Attorney for Conrad Murray Says He May Break Silence On Jackson Civil Trial
LOS ANGELES (CBS/AP) — The attorney representing Michael Jackson’s former doctor in the appeal of his manslaughter conviction says it has become “increasingly difficult” for him to remain silent as the civil trial between the Jackson family and AEG Live continues.
Valerie Wass is representing Conrad Murray in the former physician’s bid to overturn the 2011 criminal ruling, in which he was convicted for administering the fatal dose of anesthetic propofol that killed Michael Jackson in 2009.
Wass told CBS2/KCAL9’s Randy Paige her client’s decision to refuse to answer questions in the civil trial by invoking his 5th Amendment right against self-incrimination could change.
“I think it’s becoming increasingly difficult for him to hear himself berated and to remain silent,” she explained, suggesting that Murray may no longer need to fear his testimony could be self-incriminating.
“I think that he has an important story to tell. It’s not a story, it’s the truth. I don’t see how telling the truth can incriminate him at this point or at any point,” Wass said.
The civil trial has now extended more than 12 weeks, with the jury hearing testimony from more than 15 witnesses.
Jackson family attorneys are trying to convince jurors that Murray was working for AEG and was pressured into making medical decisions that ultimately cost the singer his life.
AEG argues the doctor was chosen by and was working for Michael Jackson and that the firm had nothing to do with Murray’s actions. The physician’s attorneys theorized during his criminal trial Michael Jackson self-administered his fatal dose.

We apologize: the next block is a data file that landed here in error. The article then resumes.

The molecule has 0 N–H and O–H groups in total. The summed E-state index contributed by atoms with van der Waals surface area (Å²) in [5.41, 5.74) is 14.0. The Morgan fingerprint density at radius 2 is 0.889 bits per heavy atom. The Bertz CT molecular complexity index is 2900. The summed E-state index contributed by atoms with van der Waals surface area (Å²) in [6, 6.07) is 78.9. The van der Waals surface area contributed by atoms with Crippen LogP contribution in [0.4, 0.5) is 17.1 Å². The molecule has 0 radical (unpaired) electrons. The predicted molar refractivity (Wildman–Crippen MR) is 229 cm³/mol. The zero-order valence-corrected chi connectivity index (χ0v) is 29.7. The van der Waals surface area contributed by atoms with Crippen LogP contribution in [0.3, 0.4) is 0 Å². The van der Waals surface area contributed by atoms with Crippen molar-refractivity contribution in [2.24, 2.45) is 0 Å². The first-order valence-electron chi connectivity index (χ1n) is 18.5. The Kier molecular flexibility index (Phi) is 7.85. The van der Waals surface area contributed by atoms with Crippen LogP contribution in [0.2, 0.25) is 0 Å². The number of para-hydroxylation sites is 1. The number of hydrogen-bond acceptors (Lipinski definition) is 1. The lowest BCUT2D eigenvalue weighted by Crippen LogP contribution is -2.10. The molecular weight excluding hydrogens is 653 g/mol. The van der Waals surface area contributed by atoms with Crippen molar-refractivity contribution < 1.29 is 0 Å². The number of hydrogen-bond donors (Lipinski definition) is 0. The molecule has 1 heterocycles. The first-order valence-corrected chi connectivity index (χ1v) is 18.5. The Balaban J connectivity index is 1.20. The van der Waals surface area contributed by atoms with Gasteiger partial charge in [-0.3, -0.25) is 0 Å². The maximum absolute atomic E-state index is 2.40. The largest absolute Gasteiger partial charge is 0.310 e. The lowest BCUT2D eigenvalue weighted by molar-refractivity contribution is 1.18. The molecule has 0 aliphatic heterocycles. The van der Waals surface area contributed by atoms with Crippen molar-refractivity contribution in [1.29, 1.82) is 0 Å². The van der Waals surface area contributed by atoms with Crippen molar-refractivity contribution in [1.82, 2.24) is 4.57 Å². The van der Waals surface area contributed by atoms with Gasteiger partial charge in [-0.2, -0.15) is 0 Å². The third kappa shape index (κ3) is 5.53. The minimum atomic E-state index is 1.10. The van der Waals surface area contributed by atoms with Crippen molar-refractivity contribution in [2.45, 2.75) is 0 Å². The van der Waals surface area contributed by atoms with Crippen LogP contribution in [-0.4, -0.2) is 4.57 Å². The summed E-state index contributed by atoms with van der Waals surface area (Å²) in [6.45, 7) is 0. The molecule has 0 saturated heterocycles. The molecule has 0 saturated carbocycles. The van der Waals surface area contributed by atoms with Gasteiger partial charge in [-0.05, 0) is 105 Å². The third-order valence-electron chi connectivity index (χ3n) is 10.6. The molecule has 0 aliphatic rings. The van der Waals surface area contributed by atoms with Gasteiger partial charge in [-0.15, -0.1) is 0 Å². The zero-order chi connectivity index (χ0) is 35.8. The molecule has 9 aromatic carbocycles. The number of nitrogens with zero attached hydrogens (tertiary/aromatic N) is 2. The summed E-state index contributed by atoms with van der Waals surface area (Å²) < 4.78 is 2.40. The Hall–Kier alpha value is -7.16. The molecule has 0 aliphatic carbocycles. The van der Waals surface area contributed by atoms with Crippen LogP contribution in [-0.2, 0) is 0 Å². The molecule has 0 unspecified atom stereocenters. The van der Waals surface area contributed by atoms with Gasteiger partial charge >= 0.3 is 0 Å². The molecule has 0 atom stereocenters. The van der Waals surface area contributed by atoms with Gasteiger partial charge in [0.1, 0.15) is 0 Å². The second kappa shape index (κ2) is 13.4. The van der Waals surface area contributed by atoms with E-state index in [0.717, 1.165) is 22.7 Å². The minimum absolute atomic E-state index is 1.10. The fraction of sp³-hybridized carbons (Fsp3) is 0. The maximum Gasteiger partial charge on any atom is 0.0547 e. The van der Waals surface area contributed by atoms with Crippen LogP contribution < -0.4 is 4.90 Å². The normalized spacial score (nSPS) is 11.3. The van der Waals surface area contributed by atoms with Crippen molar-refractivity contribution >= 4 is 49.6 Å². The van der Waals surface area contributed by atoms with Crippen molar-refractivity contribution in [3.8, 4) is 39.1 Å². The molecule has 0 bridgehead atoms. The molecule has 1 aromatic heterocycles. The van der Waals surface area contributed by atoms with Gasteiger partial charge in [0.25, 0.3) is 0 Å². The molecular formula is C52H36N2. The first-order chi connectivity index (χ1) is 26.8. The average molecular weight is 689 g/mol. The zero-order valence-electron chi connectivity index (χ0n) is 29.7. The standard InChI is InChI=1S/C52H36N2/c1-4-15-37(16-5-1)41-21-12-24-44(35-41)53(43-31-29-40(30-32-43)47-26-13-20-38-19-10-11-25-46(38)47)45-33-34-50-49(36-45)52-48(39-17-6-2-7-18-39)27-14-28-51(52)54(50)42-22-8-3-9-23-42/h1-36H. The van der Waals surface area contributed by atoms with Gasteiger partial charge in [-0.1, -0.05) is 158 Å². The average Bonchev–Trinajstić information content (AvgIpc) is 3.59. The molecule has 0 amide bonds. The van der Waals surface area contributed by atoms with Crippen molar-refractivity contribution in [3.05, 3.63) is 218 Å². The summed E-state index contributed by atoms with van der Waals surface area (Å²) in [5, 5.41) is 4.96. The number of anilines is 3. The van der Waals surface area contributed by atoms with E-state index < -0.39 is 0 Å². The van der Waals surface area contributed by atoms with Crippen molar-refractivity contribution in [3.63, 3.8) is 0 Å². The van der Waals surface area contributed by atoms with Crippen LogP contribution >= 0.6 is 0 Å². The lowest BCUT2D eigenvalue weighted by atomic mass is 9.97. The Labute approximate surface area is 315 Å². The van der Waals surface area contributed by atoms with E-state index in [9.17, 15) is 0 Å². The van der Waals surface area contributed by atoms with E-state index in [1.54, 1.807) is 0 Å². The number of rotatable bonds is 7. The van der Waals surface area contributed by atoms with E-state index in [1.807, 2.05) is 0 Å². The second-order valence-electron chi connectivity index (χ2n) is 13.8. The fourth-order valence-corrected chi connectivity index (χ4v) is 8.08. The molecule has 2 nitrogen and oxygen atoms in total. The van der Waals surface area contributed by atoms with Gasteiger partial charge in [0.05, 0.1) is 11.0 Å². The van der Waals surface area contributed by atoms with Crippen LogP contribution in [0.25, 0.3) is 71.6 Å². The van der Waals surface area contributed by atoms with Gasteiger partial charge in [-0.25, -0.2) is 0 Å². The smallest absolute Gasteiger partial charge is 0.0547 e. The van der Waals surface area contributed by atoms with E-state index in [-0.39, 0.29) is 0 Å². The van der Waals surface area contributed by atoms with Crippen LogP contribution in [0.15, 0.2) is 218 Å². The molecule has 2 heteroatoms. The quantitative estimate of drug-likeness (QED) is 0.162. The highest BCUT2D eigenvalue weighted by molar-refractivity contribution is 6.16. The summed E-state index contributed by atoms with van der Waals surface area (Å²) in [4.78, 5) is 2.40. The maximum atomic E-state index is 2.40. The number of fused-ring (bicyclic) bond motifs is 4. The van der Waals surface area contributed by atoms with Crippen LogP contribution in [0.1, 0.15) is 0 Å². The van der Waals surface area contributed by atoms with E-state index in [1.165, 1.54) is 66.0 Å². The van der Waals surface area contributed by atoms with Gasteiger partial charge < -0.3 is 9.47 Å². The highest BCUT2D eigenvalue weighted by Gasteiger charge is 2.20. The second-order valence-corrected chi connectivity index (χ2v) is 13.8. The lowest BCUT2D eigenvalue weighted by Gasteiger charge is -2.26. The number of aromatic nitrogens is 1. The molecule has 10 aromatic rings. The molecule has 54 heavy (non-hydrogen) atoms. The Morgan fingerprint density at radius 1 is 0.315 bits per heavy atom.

So far neither side in the civil case has called Murray as a witness.
Wass says both sides, for their own reasons, are afraid of what he might share on the stand.
“I think what he has to say would be very important to this trial,” she said.
AEG attorneys Wednesday began their second full day of presenting their defense, calling witnesses who dispute Jackson family estimates that Michael Jackson’s premature death cost his estate about $1 billion in lost earnings.
A judge meanwhile confiscated the phone of a spectator at the civil trial Wednesday after he snapped a photo in a courthouse hallway that includes jurors hearing the case.
Bailiffs ordered William Wagener to return to court Thursday to learn whether a ban on him attending the trial will be permanent.
Wagener says he inadvertently snapped the photo Wednesday while riding a courthouse escalator.
Security around the negligence trial between Jackson’s mother and concert promoter AEG Live LLC has been tight. Daily admonitions are given to spectators that photographs and transmissions from inside the courtroom are prohibited.
Wagener posts news about Michael Jackson on Facebook and YouTube.
He attended Jackson’s 2005 criminal trial and says a ban would hurt his ability to cover the current case.
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